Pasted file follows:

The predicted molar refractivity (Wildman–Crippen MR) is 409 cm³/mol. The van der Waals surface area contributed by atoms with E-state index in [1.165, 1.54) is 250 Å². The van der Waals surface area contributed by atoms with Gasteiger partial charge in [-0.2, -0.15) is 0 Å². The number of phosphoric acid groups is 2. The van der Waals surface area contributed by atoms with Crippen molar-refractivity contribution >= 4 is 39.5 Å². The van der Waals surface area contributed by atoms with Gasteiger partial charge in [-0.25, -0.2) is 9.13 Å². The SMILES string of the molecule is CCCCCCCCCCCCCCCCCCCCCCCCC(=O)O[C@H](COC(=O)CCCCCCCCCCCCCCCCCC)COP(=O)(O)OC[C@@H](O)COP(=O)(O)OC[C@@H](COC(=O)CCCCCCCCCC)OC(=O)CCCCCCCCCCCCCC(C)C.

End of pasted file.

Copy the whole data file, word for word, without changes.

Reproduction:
The predicted molar refractivity (Wildman–Crippen MR) is 409 cm³/mol. The van der Waals surface area contributed by atoms with E-state index in [1.165, 1.54) is 250 Å². The van der Waals surface area contributed by atoms with Gasteiger partial charge in [-0.2, -0.15) is 0 Å². The number of phosphoric acid groups is 2. The van der Waals surface area contributed by atoms with Crippen molar-refractivity contribution >= 4 is 39.5 Å². The van der Waals surface area contributed by atoms with Gasteiger partial charge in [-0.25, -0.2) is 9.13 Å². The SMILES string of the molecule is CCCCCCCCCCCCCCCCCCCCCCCCC(=O)O[C@H](COC(=O)CCCCCCCCCCCCCCCCCC)COP(=O)(O)OC[C@@H](O)COP(=O)(O)OC[C@@H](COC(=O)CCCCCCCCCC)OC(=O)CCCCCCCCCCCCCC(C)C.